A new film called “All Eyez On Me” celebrates the life of rapper Tupac Shakur on what would’ve been his 46th birthday. The Atlanta University Center Robert W. Woodruff Library is home to a huge collection of Tupac’s works, including handwritten manuscripts, writings from his diary, song lyrics, and other personal items. We talk with hip-hop scholar Nsenga Burton about the collection and Tupac’s legacy.
First, retail stores are disappearing, but the economy’s not the bad guy. Rising pressure from online shopping is causing brick and mortar stores to file for bankruptcy at a record pace in 2017. We’ll talk about how this retail downturn is affecting Georgia with Amy Wenk, reporter for The Atlanta Business Chronicle, and John Brown, Associate Professor of Economics at Georgia Southern University.
The Breakroom gang returns to discuss coconut oil, workplace sexism, and the odd partnership of Bill Maher and Ted Nugent. We also talk about some unusual stories surrounding prisons and whether Gene Simmons can justifiably claim ownership of the “rock on” hand gesture. Guests include Christian Zsilavetz, Natalie Pawelski, Jessica Szilagyi, and Hector Fernandez.
All this week we get additions to the essential Georgia playlist from musicians playing at AthFest over the weekend, June 23-25. Today’s picks come from Athens singer/songwriter Thayer Sarrano. She adds some tunes from Don Chambers and Vic Chesnutt.
All this week, we get additions to the essential Georgia Playlist from musicians playing at AthFest over the weekend, June 23-25. Today’s picks come from Thomas Johnson, guitarist for Athens indie group Futurebirds. He adds some tunes from Star Room Boys and Now It's Overhead.
June is Elder Abuse Awareness Month. The recently published America’s Health Rankings Senior Report finds the state now ranks 41st in the nation for senior health, down two spots from last year. We talk about the state of our elder care system with Kathy Floyd, Executive Director for the Georgia Council on Aging. And Glenn Ostir, Director of the Institute of Gerontology at the University of Georgia.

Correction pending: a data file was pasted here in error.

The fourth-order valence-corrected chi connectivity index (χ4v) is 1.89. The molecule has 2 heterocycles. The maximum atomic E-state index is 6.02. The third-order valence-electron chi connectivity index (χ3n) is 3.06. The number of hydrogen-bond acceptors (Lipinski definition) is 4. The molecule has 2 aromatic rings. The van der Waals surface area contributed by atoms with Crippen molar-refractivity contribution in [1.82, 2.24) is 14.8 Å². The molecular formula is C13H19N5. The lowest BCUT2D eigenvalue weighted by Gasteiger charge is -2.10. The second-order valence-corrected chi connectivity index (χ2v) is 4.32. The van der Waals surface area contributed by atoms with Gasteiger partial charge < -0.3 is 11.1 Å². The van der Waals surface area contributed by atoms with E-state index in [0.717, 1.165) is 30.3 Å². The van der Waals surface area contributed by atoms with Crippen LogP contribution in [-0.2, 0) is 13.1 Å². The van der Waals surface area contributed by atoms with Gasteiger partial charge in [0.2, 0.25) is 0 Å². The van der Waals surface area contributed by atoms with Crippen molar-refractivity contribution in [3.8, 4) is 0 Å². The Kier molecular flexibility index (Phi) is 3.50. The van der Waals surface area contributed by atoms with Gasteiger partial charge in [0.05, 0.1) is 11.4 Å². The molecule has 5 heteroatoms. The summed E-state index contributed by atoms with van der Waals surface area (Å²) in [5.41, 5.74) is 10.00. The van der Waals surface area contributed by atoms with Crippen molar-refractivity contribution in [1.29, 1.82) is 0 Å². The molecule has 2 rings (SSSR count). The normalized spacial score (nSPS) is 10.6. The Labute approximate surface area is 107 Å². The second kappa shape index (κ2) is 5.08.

First, June 20 is World Refugee Day. The town of Clarkston, Georgia, is home to a large refugee population. It’s been called the Ellis Island of the South. We talked with Clarkston Mayor Ted Terry about how executive orders may impact the refugee community there. Then, two refugee friends from Syria share their stories. One of them arrived in Georgia right after 9/11, but before the Syrian civil war. The other is a young child, who came to the state last year. Besides calling Syria their birthplace, they share an even greater bond.
All this week we get additions to the essential Georgia Playlist from musicians playing at AthFest over the weekend, June 23-25. Today’s picks come from Athens-based singer/songwriter T. Hardy Morris. He waxes about music by James Brown and Robert Lester Folsom.
Hardy will perform the first night of AthFest at 1 a.m., June 23 at the Caledonia Lounge in Athens.
Up first, when you go into a hair salon or a cosmetics store, how much do you know about the products used on your skin or your hair? A recent study says there are dangerous chemicals in some of these products, particularly those marketed to black women. That study comes from the non-profit Environmental Working Group. Nneka Leiba is the group’s Deputy Director of Research. She joins us with journalist A'Lelia Bundles and Atlanta hair stylist Latasha Gray.
A cluster of drug overdoses were reported earlier this month across Middle Georgia within a 48-hour window. As of last week, 30 overall cases and five deaths have been reported. Investigators believe a potent drug disguised as Percocet made its way across the region. We discuss the growing drug addiction crisis with Chris Hendry, Chief Medical Officer of Navicent Health.
All this week we get additions to the essential Georgia playlist from musicians playing at AthFest over the weekend, June 23-25. Athens band Five Eight is one staple in the town’s music scene. The group has performed with R.E.M., Pylon, and The Ramones. Frontman Mike Mantione adds two songs to our essential Georgia Playlist, including picks from The Glands and Vic Chesnutt.
There’s no doubt Atlanta played a big role in the civil rights movement. Now, that history is archived in a new photo book called “Atlanta and the Civil Rights Movement, 1944 -1968.” We talk with historian Karcheik Sims-Alvarado about the significance of these photographs.
One year ago, Atlanta-based Rapper Gucci Mane was released from prison. Since his release, he has been reinventing himself. He headlines a concert this weekend in Atlanta. We speak with Georgia-based hip-hop artist Makonnen and hip-hop scholar Regina Bradley about Gucci Mane’s influence on hip-hop in the South. Then, NPR Music hip-hop reporter Rodney Carmichael reviews Gucci Mane’s latest album, "Droptopwop."